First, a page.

By now almost everybody agrees with Joseph Stiglitz that the main cause of the East Asian crisis was inadequate government regulation, either too little or too ineffective and that markets failed to anticipate developments or coordi­nate the activities. Lance Taylor, noted MIT economist, studied Latin America’s “Southern Cone” crisis, the Mexican “tequila” crisis, and the East Asian crisis. All these episodes, according to him, pivoted around the government’s withdrawal from regulating the real economy and the financial sector especially the international capital market. These created “strong in­centives for destabilising private sector financial behaviour, on the part of both domestic and external players. Feedback of their actions to the macro-economic level upset the system”.

It is high time that the debate is shifted from whether the govern­ment has a role in the market econ­omy to what that role should be and how that role can be effectively played. Planning is a way of playing that role, identifying the areas where the government should play a major role and leaving other areas where markets could quite effec­tively coordinate private activities, and formulating policies that facili­tate both the government and the private agents to play their roles ef­fectively.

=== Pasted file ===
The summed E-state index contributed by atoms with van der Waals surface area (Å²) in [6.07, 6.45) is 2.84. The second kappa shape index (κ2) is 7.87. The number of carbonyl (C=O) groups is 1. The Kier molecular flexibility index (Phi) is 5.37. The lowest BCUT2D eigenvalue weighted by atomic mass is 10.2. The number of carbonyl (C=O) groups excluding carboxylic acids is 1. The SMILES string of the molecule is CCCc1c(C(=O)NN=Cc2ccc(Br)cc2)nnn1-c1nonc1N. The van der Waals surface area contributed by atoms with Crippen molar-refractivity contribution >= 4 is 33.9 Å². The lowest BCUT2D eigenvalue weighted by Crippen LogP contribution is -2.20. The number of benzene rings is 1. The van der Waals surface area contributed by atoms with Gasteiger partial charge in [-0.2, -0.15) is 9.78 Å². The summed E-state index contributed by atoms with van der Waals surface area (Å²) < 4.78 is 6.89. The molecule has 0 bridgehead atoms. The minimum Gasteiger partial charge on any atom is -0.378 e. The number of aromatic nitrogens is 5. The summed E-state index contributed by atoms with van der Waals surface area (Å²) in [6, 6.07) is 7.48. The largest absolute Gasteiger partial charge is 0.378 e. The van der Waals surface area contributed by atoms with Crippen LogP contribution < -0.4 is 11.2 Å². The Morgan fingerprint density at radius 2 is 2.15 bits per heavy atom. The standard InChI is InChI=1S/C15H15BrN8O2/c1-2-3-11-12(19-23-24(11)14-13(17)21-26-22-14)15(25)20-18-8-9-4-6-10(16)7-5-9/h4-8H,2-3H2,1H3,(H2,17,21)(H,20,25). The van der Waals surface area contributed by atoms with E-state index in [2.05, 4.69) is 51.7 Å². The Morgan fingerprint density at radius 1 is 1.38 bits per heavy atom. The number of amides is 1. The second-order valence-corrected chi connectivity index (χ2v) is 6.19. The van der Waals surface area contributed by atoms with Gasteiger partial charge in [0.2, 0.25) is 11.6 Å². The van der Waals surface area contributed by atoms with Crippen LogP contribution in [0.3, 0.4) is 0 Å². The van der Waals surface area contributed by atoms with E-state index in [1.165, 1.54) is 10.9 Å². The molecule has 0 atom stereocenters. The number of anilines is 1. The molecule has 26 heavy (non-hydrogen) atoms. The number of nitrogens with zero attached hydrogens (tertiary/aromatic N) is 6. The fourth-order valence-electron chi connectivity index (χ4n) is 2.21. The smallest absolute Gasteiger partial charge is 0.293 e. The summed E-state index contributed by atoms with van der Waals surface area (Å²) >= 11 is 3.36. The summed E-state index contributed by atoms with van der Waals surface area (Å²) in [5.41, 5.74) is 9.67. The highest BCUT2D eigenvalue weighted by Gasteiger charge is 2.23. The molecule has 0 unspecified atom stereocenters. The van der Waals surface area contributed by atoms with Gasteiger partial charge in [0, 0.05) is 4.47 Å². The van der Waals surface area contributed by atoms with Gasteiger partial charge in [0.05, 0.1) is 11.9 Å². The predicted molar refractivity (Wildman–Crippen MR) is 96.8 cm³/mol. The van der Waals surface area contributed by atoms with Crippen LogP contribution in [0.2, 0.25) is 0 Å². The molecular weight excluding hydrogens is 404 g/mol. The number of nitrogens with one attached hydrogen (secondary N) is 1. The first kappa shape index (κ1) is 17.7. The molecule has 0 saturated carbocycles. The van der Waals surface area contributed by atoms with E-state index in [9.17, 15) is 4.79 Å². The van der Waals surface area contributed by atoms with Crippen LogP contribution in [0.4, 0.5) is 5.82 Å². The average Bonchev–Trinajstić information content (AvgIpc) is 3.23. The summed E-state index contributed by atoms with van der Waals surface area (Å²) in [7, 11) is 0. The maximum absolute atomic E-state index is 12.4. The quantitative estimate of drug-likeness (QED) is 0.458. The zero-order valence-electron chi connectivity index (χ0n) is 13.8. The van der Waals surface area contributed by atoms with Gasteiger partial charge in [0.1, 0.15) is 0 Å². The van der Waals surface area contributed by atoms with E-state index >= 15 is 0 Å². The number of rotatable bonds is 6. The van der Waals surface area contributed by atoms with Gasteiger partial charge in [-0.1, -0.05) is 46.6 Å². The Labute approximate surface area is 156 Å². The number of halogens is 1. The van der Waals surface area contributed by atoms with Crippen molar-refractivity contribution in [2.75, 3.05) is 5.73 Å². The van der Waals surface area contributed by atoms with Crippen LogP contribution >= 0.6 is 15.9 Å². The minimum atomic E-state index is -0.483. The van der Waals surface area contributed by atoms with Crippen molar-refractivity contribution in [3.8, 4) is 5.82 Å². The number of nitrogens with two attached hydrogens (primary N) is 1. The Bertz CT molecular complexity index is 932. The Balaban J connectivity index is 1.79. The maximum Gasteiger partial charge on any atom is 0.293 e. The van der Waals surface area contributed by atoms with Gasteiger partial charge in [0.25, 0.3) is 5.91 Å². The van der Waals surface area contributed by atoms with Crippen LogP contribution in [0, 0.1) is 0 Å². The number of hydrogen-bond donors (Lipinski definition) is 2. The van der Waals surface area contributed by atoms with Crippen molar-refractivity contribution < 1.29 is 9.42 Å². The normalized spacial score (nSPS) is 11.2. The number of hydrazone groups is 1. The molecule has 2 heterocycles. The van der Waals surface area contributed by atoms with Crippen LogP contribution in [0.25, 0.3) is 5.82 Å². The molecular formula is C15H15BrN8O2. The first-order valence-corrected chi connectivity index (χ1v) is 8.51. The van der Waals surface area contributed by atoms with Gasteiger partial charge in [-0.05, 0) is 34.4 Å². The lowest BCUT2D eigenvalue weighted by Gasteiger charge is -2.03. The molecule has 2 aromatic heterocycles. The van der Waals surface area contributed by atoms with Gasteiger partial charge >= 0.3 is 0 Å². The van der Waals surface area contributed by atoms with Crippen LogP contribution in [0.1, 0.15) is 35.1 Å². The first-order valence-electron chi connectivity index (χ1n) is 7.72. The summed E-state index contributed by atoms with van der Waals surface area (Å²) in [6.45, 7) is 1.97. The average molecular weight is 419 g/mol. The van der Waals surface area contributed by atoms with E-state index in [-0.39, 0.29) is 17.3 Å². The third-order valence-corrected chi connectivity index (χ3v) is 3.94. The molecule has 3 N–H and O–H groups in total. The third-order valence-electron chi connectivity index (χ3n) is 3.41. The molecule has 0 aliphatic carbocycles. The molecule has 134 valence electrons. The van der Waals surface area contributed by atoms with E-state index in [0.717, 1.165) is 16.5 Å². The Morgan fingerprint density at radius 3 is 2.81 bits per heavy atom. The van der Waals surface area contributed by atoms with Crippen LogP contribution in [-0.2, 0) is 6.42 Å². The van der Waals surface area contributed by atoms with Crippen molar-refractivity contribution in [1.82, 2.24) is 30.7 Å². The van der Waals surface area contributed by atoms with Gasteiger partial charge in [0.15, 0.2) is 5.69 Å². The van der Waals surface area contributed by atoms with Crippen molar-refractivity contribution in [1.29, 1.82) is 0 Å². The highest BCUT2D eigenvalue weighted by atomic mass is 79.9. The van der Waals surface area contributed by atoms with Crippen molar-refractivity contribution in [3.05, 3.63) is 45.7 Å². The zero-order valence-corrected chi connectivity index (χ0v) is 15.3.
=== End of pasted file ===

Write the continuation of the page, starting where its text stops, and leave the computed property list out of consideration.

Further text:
1. What are the functions of the Planning Commission, as can be inferred from the passage? 

        2. What are the arguments for abolition of planning?

        3. According to the author, what was the main cause of the East Asian crisis?
        4. What is the author’s recommendation about government role?

        5. What could be a suitable title for the passage?

                      

How to attempt: Looking at the questions, we see that the keywords are: functions of the Planning Commission, abolition of planning, East Asian crisis, and government role.

We go the passage now and read it, keeping the questions in mind. The structure of the passage is that first it asks several questions about Planning Commission and asks whether it should be abolished. Paragraph wise idea summation is given below:

 

Para 1. Asks the question whether Planning Commission is needed.

Para 2. In the second paragraph it explains what it actually does.

Para 3. Extension of the second para.

Para 4. Explanation of how East Asian countries collapsed.

Para 5. Views of some noted economists.

Para 6. Role of government.

 

By summing up as above, we have created a mind map of the above article. We now know what lies where. For answering the questions we need to go back to the particular paragraph and get the answer!